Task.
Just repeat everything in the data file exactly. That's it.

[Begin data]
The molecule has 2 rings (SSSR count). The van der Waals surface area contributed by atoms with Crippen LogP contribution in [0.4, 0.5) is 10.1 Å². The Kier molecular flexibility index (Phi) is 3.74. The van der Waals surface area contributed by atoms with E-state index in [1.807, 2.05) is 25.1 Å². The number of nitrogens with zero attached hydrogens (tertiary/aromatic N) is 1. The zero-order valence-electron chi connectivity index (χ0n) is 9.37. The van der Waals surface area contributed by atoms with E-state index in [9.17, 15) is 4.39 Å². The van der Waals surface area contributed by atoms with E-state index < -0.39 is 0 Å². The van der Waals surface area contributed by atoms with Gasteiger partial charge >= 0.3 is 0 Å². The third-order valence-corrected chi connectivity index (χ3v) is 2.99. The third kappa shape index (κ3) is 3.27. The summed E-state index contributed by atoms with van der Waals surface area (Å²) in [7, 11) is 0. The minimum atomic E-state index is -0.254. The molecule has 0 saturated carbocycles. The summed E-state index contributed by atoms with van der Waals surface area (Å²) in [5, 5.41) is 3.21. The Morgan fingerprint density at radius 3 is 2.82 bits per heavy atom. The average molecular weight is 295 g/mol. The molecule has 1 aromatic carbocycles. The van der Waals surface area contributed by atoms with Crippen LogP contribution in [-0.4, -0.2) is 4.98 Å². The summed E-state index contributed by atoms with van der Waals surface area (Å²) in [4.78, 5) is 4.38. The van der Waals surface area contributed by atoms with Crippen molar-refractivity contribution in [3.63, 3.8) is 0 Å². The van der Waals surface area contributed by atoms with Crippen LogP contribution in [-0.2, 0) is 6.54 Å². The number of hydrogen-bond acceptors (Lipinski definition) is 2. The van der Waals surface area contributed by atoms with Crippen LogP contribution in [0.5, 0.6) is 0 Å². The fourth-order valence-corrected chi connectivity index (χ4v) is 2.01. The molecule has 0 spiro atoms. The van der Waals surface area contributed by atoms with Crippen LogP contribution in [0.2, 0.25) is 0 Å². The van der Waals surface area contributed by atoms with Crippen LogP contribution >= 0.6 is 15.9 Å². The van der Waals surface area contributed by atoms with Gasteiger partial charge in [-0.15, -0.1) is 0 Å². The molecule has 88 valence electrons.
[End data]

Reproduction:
The molecule has 2 rings (SSSR count). The van der Waals surface area contributed by atoms with Crippen LogP contribution in [0.4, 0.5) is 10.1 Å². The Kier molecular flexibility index (Phi) is 3.74. The van der Waals surface area contributed by atoms with E-state index in [1.807, 2.05) is 25.1 Å². The number of nitrogens with zero attached hydrogens (tertiary/aromatic N) is 1. The zero-order valence-electron chi connectivity index (χ0n) is 9.37. The van der Waals surface area contributed by atoms with E-state index in [9.17, 15) is 4.39 Å². The van der Waals surface area contributed by atoms with E-state index < -0.39 is 0 Å². The van der Waals surface area contributed by atoms with Gasteiger partial charge >= 0.3 is 0 Å². The third-order valence-corrected chi connectivity index (χ3v) is 2.99. The third kappa shape index (κ3) is 3.27. The summed E-state index contributed by atoms with van der Waals surface area (Å²) in [7, 11) is 0. The minimum atomic E-state index is -0.254. The molecule has 0 saturated carbocycles. The summed E-state index contributed by atoms with van der Waals surface area (Å²) in [5, 5.41) is 3.21. The Morgan fingerprint density at radius 3 is 2.82 bits per heavy atom. The average molecular weight is 295 g/mol. The molecule has 1 aromatic carbocycles. The van der Waals surface area contributed by atoms with Crippen LogP contribution in [-0.4, -0.2) is 4.98 Å². The summed E-state index contributed by atoms with van der Waals surface area (Å²) in [4.78, 5) is 4.38. The van der Waals surface area contributed by atoms with Crippen molar-refractivity contribution in [3.63, 3.8) is 0 Å². The van der Waals surface area contributed by atoms with Crippen LogP contribution in [-0.2, 0) is 6.54 Å². The number of hydrogen-bond acceptors (Lipinski definition) is 2. The van der Waals surface area contributed by atoms with Crippen LogP contribution in [0.5, 0.6) is 0 Å². The fourth-order valence-corrected chi connectivity index (χ4v) is 2.01. The molecule has 0 spiro atoms. The van der Waals surface area contributed by atoms with Crippen LogP contribution in [0.2, 0.25) is 0 Å². The van der Waals surface area contributed by atoms with Crippen LogP contribution >= 0.6 is 15.9 Å². The van der Waals surface area contributed by atoms with Gasteiger partial charge in [-0.15, -0.1) is 0 Å². The molecule has 88 valence electrons.